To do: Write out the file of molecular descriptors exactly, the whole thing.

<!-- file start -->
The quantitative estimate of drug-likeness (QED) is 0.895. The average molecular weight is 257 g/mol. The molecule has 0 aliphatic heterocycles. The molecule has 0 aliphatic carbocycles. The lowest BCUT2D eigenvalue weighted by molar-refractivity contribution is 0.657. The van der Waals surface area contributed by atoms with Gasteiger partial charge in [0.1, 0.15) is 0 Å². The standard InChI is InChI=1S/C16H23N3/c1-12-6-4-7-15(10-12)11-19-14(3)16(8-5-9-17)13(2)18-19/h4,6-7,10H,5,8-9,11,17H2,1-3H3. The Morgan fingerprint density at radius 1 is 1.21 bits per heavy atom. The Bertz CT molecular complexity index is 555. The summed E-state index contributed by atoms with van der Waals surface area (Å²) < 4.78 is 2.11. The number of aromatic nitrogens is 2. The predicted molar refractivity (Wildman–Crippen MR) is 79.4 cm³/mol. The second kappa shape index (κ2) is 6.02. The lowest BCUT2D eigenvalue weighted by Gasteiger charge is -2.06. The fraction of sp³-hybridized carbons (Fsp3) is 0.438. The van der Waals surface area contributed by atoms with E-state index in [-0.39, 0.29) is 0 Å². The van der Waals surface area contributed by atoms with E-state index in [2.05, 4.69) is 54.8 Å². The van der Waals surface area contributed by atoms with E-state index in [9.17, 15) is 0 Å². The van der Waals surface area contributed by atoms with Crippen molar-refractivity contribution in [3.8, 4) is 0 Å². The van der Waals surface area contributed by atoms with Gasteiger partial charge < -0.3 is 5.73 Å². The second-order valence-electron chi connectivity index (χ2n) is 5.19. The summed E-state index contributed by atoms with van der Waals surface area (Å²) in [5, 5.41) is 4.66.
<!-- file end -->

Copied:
The quantitative estimate of drug-likeness (QED) is 0.895. The average molecular weight is 257 g/mol. The molecule has 0 aliphatic heterocycles. The molecule has 0 aliphatic carbocycles. The lowest BCUT2D eigenvalue weighted by molar-refractivity contribution is 0.657. The van der Waals surface area contributed by atoms with Gasteiger partial charge in [0.1, 0.15) is 0 Å². The standard InChI is InChI=1S/C16H23N3/c1-12-6-4-7-15(10-12)11-19-14(3)16(8-5-9-17)13(2)18-19/h4,6-7,10H,5,8-9,11,17H2,1-3H3. The Morgan fingerprint density at radius 1 is 1.21 bits per heavy atom. The Bertz CT molecular complexity index is 555. The summed E-state index contributed by atoms with van der Waals surface area (Å²) < 4.78 is 2.11. The number of aromatic nitrogens is 2. The predicted molar refractivity (Wildman–Crippen MR) is 79.4 cm³/mol. The second kappa shape index (κ2) is 6.02. The lowest BCUT2D eigenvalue weighted by Gasteiger charge is -2.06. The fraction of sp³-hybridized carbons (Fsp3) is 0.438. The van der Waals surface area contributed by atoms with E-state index in [-0.39, 0.29) is 0 Å². The van der Waals surface area contributed by atoms with E-state index in [2.05, 4.69) is 54.8 Å². The van der Waals surface area contributed by atoms with E-state index in [9.17, 15) is 0 Å². The van der Waals surface area contributed by atoms with Crippen molar-refractivity contribution in [3.8, 4) is 0 Å². The van der Waals surface area contributed by atoms with Gasteiger partial charge < -0.3 is 5.73 Å². The second-order valence-electron chi connectivity index (χ2n) is 5.19. The summed E-state index contributed by atoms with van der Waals surface area (Å²) in [5, 5.41) is 4.66.